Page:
Monday, September 26, 2011

Tesco moves beyond private label with venture brand Chocablok

I read something today that I found really fascinating. And this is why I want to share these news with you. Earlier this year Tesco unveiled their plans to develop global product brands, that are different to traditional retailer private label. For a start, these Tesco brands are no longer talked of as private label, but instead they are seen as brands in their own right, and there is no mention of the Tesco parent brand on the packaging.

The first of these brands to hit the shelves was a luxury ice-cream brand called Chocablok. Chocablok is claimed to be made by an “expert team of master cremeliers’ with more than 100 years experience between them. It is a luxury ice cream made from what is said to be a blend of the finest ingredients including real chocolate, whole milk, double cream and free- range eggs. Sounds all good to me! I can't wait to try this one...

But, it doesn't come cheap... Each pack retails at £3.99 per 500ml, a pricing that clearly emphasises its premium positioning amongst the likes of Ben & Jerry’s, Haägen Dazs, and Mövenpick.

What does Tesco say about this then? “Our venture brands are very different to own-label,” said Tesco brand developer, Sidonie Kingsmill to Marketing Magazine, “they will never be "me-too" products. We look at where the customer opportunities are, where brands are not succeeding and what we can do in addition to brands. We’re in a unique position as the biggest retailer, with access to the best suppliers worldwide.”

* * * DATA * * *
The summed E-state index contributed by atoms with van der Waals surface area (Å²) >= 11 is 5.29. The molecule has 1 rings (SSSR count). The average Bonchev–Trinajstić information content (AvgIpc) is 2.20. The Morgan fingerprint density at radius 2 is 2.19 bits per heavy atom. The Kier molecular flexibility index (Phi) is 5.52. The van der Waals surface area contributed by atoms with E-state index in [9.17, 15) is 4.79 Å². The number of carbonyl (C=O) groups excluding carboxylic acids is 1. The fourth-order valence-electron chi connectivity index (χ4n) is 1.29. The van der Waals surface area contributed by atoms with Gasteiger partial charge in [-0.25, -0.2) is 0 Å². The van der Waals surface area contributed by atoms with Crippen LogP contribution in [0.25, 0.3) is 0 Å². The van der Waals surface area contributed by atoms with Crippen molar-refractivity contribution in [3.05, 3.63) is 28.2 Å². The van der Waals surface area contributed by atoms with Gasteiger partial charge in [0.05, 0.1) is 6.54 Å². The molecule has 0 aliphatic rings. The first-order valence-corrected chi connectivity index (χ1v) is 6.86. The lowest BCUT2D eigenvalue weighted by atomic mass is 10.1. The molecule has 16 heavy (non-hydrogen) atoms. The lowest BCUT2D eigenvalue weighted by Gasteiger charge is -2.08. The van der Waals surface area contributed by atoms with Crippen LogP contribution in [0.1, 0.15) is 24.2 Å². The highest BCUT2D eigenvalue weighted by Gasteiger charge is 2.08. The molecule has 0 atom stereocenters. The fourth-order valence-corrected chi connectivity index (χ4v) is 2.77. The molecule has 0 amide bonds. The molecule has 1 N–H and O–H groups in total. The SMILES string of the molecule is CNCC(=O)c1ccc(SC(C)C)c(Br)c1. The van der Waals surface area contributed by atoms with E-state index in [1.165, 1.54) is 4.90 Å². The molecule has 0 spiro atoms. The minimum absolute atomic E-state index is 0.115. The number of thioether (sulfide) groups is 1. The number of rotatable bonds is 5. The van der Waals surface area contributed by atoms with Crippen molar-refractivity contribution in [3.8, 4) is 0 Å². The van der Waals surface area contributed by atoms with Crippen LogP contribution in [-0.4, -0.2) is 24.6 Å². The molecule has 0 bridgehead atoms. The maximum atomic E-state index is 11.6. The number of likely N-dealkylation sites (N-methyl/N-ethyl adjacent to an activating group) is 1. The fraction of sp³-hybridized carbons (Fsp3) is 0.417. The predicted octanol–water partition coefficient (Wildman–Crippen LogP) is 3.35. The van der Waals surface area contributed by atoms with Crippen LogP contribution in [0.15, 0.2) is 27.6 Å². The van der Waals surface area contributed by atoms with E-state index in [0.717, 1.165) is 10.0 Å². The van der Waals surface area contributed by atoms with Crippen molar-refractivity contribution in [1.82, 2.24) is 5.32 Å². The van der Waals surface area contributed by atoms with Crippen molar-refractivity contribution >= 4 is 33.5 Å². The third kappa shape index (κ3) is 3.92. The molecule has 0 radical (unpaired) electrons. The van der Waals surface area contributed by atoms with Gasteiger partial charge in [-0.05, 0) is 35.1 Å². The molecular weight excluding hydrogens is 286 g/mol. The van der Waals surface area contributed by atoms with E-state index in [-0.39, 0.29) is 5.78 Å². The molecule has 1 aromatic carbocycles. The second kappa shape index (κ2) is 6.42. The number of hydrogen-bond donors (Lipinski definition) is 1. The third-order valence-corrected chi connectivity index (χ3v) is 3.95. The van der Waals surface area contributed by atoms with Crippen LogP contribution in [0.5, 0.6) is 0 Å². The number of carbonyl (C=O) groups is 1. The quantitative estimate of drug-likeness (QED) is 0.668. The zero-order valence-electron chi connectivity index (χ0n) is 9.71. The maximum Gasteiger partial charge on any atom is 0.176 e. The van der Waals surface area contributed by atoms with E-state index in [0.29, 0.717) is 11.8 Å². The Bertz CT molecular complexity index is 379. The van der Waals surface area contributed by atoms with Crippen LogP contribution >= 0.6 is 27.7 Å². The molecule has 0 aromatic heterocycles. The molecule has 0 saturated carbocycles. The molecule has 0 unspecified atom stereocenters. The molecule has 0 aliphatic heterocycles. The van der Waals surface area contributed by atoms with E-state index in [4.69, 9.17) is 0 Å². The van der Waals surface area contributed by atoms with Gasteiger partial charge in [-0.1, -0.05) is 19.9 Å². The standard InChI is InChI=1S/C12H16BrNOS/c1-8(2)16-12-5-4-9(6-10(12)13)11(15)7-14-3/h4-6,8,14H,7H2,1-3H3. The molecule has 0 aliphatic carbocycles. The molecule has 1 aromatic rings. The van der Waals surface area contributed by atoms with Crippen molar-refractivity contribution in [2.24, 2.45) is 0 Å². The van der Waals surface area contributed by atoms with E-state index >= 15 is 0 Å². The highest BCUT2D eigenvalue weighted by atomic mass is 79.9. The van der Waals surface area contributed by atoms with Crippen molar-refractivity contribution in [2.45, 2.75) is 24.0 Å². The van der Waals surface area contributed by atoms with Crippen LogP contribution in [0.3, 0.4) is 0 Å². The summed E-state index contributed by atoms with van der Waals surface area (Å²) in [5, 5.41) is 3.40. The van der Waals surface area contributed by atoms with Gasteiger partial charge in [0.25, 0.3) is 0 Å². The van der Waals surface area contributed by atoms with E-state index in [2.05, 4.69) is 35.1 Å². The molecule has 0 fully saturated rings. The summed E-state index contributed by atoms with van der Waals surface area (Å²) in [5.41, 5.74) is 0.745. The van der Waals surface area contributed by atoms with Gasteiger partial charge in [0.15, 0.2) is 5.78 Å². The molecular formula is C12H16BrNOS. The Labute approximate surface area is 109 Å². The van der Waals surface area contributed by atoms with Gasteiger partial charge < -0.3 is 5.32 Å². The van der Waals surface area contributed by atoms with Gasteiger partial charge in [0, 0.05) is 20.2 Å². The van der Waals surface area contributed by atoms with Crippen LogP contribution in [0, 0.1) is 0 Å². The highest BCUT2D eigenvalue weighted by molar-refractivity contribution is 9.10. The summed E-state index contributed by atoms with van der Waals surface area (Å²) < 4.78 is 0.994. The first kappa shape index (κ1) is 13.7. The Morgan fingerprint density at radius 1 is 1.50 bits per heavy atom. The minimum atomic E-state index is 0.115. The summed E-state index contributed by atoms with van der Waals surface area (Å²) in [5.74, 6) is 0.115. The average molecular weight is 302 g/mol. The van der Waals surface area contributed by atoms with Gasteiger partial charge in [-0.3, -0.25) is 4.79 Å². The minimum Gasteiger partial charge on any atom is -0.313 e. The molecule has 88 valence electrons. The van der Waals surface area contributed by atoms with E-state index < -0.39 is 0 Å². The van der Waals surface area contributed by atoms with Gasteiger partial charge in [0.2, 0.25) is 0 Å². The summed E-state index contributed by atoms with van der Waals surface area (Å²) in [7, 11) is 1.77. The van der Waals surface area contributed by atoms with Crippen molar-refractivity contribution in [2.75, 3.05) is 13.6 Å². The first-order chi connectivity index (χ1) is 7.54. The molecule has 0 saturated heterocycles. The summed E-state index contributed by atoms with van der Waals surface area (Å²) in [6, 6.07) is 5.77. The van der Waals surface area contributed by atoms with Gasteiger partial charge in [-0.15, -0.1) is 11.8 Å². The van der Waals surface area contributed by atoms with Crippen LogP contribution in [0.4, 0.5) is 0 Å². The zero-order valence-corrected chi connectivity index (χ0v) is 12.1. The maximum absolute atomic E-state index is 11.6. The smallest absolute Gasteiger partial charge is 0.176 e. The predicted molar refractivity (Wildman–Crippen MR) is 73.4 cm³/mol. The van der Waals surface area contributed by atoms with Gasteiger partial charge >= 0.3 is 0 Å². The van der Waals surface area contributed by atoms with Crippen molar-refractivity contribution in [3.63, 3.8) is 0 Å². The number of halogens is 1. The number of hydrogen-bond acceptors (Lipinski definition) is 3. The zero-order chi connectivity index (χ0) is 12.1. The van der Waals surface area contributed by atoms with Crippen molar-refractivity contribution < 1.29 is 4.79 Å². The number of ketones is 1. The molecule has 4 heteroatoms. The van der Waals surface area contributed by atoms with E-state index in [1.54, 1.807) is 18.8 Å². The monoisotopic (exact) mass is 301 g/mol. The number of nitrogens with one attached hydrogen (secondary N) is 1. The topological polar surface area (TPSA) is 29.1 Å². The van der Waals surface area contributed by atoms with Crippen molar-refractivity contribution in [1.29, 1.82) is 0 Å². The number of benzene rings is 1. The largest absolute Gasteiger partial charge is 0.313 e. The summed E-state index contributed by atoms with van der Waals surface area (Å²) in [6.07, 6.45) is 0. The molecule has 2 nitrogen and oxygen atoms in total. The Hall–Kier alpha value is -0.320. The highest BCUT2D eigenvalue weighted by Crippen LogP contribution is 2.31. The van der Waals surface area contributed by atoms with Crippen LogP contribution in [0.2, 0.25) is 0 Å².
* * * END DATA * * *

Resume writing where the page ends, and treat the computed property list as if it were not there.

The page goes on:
This development made me reflect on the limitations of private label. Private label has developed a lot since its early days as a discount and often rather boring offer. Today we can find PL goods across the whole range of categories and the British retailers are phenomenal at this. However, this Tesco example might also demonstrate some of the limitations of PL. Clearly Tesco isn't just doing this for fun. No, instead they've carefully analysed the situation and realised that they can make even more money if they also develop brands that are 'freed' from the motherbrand, and thus able to compete against other brands with no danger of being held back by the mother brand associations i.e. in this case Tesco.
Well, that is just one reflection, I guess there must be more reasons why Tesco is venturing into this arena. And maybe some of the other simple reasons are: plenty of cash, retailer power and distribution network. They simply can!

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